The Sword and the Well
“No man ever does anything for a single reason,” insists battered old warrior Khalid ibn al-Walid at the beginning of Ann Chamblerin’s new book The Sword and the Well. “If he says so, he lies. And most of the time, most of the reasons are hidden, even from his own soul.”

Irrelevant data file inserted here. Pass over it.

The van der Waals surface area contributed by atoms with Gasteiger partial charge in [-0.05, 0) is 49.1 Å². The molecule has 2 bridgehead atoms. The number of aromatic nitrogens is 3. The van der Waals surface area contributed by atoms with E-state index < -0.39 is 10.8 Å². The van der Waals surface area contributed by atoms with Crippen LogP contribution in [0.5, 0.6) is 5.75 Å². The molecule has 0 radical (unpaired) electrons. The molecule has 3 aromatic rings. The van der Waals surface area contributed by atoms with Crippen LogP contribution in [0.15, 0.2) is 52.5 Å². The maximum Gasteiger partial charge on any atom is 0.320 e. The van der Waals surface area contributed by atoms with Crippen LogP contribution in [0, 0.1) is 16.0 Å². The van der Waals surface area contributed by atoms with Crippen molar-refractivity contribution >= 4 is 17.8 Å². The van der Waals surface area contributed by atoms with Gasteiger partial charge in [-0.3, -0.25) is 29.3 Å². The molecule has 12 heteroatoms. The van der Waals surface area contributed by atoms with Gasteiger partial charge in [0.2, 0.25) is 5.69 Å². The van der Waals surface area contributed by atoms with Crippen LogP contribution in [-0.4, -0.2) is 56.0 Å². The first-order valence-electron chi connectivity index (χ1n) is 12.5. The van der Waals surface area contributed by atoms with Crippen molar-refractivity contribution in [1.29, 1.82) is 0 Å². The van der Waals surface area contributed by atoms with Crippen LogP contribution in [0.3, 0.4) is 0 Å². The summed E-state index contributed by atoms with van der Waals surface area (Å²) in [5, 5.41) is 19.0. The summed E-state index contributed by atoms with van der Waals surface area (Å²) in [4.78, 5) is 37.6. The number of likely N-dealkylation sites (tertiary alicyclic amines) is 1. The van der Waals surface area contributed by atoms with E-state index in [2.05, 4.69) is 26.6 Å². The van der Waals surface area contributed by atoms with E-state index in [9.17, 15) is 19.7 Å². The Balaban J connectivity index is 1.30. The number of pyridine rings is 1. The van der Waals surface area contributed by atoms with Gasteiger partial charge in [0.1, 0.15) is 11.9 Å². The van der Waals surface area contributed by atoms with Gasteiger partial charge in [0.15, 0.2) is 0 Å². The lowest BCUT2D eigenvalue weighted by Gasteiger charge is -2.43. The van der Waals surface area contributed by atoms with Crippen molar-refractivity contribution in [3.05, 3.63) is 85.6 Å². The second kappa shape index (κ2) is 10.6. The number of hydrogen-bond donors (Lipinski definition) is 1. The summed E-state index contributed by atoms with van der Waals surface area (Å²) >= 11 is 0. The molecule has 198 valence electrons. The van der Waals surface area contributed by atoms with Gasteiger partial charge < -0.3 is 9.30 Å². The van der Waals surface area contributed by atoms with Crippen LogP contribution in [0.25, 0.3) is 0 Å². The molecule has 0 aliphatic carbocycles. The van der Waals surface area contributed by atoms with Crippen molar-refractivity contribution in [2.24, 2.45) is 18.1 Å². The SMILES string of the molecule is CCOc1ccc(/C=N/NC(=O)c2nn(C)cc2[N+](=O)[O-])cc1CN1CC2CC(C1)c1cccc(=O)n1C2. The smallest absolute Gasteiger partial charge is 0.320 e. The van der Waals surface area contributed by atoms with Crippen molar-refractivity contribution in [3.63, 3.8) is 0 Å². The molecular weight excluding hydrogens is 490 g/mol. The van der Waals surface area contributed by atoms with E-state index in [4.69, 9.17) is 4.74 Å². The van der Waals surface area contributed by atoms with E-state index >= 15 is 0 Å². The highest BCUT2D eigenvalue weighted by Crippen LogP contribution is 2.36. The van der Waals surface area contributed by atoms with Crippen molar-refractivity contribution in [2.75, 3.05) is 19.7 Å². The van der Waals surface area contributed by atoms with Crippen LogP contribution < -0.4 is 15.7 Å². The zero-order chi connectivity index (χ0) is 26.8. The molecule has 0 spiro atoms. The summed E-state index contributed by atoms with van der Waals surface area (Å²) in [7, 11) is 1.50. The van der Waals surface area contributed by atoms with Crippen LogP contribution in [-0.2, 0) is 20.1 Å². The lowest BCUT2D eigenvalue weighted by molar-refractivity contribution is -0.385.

The Sword and the Well is the concluding volume to Chamberlin’s trilogy by the same name (following The Woman at the Well and The Sword of God), winding up the life story of Khalid, who was renowned for never having lost a battle – either fighting for or fighting against the Prophet Muhammed. In Chamberlin’s complex and multifaceted epic, he provides the narrative focus for a far-flung story of forbidden loves, desert jinni, and the struggles of a newborn religion. Seen through Khalid’s eyes, the world of early Islam comes to life in a gallery of dynamic characters like the great poet az-Zibrikan ibn Badr or Musaylimah ibn Habib, called “The Liar,” and early opponent of Muhammed. Or Ayesha, the Prophet’s most favored wife – or the strange woman Sitt Sameh, who lives on the third floor of a turpentine seller’s shop and whose pivotal real identity we finally learn in this volume. Connecting many of the book’s most dramatic events is a twelve-year-old girl named Rayah, who is destined to marry into Khalid’s family. Thanks to generous expository aids, The Sword and the Well can be read separately from the previous two volumes, but it works its considerable magic best when read in conjunction with them. The trilogy forms an impressive fictionalized portrait of an era little known to non-Muslim readers. Recommended.